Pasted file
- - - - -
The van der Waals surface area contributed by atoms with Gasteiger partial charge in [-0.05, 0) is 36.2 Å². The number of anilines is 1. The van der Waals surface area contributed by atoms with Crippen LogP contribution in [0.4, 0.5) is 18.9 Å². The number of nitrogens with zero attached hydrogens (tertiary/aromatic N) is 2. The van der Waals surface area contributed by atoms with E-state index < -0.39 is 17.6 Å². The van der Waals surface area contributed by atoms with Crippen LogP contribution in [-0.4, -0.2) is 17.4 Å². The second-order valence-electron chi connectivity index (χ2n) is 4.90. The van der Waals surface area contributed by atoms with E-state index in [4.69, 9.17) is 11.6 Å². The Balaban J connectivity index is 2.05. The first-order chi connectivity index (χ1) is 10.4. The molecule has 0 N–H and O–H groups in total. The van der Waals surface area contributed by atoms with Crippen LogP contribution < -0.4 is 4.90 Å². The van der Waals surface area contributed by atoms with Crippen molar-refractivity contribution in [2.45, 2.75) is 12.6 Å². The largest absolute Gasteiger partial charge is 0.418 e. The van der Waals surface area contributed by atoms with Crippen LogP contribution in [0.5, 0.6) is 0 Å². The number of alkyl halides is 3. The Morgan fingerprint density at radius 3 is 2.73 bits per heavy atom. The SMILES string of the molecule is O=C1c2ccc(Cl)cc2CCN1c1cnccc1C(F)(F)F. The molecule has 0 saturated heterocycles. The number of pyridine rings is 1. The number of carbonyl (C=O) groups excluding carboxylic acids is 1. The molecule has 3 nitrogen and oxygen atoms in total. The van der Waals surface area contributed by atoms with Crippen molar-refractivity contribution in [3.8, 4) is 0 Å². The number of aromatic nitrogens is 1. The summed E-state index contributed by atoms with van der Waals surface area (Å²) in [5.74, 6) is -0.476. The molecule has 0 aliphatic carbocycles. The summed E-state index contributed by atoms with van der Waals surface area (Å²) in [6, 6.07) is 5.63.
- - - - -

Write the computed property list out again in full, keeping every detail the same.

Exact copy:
The van der Waals surface area contributed by atoms with Gasteiger partial charge in [-0.05, 0) is 36.2 Å². The number of anilines is 1. The van der Waals surface area contributed by atoms with Crippen LogP contribution in [0.4, 0.5) is 18.9 Å². The number of nitrogens with zero attached hydrogens (tertiary/aromatic N) is 2. The van der Waals surface area contributed by atoms with E-state index < -0.39 is 17.6 Å². The van der Waals surface area contributed by atoms with Crippen LogP contribution in [-0.4, -0.2) is 17.4 Å². The second-order valence-electron chi connectivity index (χ2n) is 4.90. The van der Waals surface area contributed by atoms with E-state index in [4.69, 9.17) is 11.6 Å². The Balaban J connectivity index is 2.05. The first-order chi connectivity index (χ1) is 10.4. The molecule has 0 N–H and O–H groups in total. The van der Waals surface area contributed by atoms with Crippen LogP contribution < -0.4 is 4.90 Å². The van der Waals surface area contributed by atoms with Crippen molar-refractivity contribution in [2.45, 2.75) is 12.6 Å². The largest absolute Gasteiger partial charge is 0.418 e. The van der Waals surface area contributed by atoms with Crippen LogP contribution in [0.5, 0.6) is 0 Å². The number of alkyl halides is 3. The Morgan fingerprint density at radius 3 is 2.73 bits per heavy atom. The SMILES string of the molecule is O=C1c2ccc(Cl)cc2CCN1c1cnccc1C(F)(F)F. The molecule has 0 saturated heterocycles. The number of pyridine rings is 1. The number of carbonyl (C=O) groups excluding carboxylic acids is 1. The molecule has 3 nitrogen and oxygen atoms in total. The van der Waals surface area contributed by atoms with Crippen molar-refractivity contribution in [3.8, 4) is 0 Å². The number of aromatic nitrogens is 1. The summed E-state index contributed by atoms with van der Waals surface area (Å²) in [5.74, 6) is -0.476. The molecule has 0 aliphatic carbocycles. The summed E-state index contributed by atoms with van der Waals surface area (Å²) in [6, 6.07) is 5.63.